Since We Last Spoke: Sugarcoating the Story

New twists on past stories.
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New twists on past stories.

(Photo: Al Barry/Getty Images)

Editor’s Note: A version of this story first appeared on on September 12th, 2016, with the headline “The Scientific Paper a Sugar Industry Group Commissioned for $50,000.” This edited version was published in our January/February 2017 print issue.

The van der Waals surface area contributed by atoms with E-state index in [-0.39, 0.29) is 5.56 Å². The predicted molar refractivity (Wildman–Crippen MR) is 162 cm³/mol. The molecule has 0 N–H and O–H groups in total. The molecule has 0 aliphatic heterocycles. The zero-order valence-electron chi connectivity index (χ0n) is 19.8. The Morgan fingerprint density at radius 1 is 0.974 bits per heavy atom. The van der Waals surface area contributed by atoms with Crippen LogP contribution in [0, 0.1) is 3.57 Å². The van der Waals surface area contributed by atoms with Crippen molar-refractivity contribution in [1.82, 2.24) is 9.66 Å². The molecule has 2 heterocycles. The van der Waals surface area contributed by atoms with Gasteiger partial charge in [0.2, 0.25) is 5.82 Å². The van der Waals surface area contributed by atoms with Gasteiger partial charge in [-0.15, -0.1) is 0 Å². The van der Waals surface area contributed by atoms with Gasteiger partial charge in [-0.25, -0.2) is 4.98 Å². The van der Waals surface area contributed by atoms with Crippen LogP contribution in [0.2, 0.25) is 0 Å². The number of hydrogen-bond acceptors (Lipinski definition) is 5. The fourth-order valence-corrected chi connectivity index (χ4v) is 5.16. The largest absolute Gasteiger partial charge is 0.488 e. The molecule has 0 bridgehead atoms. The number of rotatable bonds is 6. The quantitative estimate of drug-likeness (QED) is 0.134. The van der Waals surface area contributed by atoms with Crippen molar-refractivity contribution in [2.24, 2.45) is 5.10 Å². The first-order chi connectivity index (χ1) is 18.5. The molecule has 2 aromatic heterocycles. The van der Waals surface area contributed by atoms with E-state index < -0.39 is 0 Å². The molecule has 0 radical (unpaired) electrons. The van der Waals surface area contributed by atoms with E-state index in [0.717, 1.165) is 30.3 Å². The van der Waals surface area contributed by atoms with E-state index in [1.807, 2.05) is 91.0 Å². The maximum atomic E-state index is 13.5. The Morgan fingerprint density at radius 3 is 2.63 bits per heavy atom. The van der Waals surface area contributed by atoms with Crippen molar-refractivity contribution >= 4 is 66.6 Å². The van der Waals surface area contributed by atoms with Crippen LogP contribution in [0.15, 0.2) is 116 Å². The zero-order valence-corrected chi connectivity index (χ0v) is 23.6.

In Pacific Standard’s January/February 2016 issue, we profiled Cristin Kearns, a researcher at the University of California–San Francisco who uncovered evidence of a decades-long effort by the sugar industry to maintain scientific uncertainty around whether their product elevates the risk of diabetes and heart disease. Kearns made headlines again in September with her latest finding, published in JAMA Internal Medicine: The Sugar Research Foundation, an industry-organized group, paid Harvard University scientists $6,500 in 1965 (nearly $50,000 today) to write a review of studies on the effects of eating fat and sugar. The review concluded that, to avoid heart disease, people should eat less saturated fat and cholesterol — but didn’t make the same recommendation for sugar. Marion Nestle, a New York University food policy professor, in an editorial accompanying Kearns’ research, wrote, “Is it really true that food companies deliberately set out to manipulate research in their favor? Yes, it is, and the practice continues.”